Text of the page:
Luna, Moon Goddess

Volunteer blog - Jackie James
The ancient Roman moon goddess, Luna, derives her name from the Latin lucere, meaning ‘to shine’ and was seen not only as the divine embodiment of the moon but also the female counterpart of the sun, Sol. Read more

Bellona - Roman Goddess of War

Volunteer Blog - Jackie James
Given the importance of military success to the Romans, one would expect that a war Goddess such as Bellona would be a well documented major deity. Although honoured by an annual Feriae celebrated on June 3rd, her origins are obscure with little documented evidence for her cult in pre-republican Rome. Read more

Flora the Goddess of Flowers

Volunteer Blog - Meta Waters
Floralias - is it a festival to pay homage to Flora, the goddess of flowers and blossoming plants, or a bawdy and pleasure-seeking celebration?  Well, a lot of both in my view. Read more

The Dioscuri - Castor and Pollux

Volunteer Blog - Richard Ayling
If you look up to the southern sky, during the winter, near the constellations of Orion and Taurus there are two bright stars: Castor and Pollux. These two stars are part of the constellation of Gemini. Find out more about them here. Read more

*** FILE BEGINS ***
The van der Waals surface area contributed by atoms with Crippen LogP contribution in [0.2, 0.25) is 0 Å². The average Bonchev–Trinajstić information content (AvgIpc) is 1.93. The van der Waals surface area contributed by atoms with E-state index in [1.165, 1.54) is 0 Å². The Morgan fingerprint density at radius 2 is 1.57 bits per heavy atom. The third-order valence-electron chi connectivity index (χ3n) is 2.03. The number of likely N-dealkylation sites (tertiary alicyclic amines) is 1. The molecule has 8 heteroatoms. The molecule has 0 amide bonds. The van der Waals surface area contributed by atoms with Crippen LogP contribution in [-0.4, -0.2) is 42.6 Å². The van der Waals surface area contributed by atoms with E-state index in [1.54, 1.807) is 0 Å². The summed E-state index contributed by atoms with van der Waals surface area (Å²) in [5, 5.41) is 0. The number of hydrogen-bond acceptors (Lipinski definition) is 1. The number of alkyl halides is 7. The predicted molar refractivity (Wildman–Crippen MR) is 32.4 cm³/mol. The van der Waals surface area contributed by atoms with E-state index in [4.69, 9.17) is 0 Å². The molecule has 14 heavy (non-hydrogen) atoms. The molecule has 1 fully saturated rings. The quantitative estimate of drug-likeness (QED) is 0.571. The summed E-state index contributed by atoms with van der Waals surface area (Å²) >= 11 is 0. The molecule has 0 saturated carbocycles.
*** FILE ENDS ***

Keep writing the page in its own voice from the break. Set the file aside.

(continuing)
Salus, goddess of security, prosperity and well-being

Volunteer Blog - Pat Hirst
In ancient Rome, the goddess Salus was the personification of security, prosperity and well-being of both the individual and the state, publicly and privately. Find out more here. Read more

Neptunalia - Festival of Neptune

Volunteer Blog - Pat Hirst
The Neptunalia were games and festivals in honour of Neptune god of the Sea. Entertainment would have probably included horse racing. Find out more about the god and festival here. Read more

The history of the Lucus

Volunteer Blog - Sheila Cadge
Sacred groves, or patches of woodland thought to hold spiritual or symbolic values, have existed since ancient times, and can still be found today in West Africa, India, and Japan, among other places. As well as playing a part in Roman religion they were important in ancient Celtic and various Northern European religious practices. Read more

Ceres and the Festival of Cerialia

Volunteer Blog - Patricia Gillespie
Whenever we talk about breakfast cereal and cereal crops, we are invoking the name of Ceres, the Roman Goddess of agriculture. So why did the Romans worship and celebrate her? What was her role? Why was she important? Find out more here. Read more

Venus and Cupid

Volunteer Blog - Sheila Cadge
As Valentine’s Day approaches, we often think of love and we associate Venus and Cupid with this holiday. This blog looks at these mother and son and their relevance to our modern connections to this time of year. Read more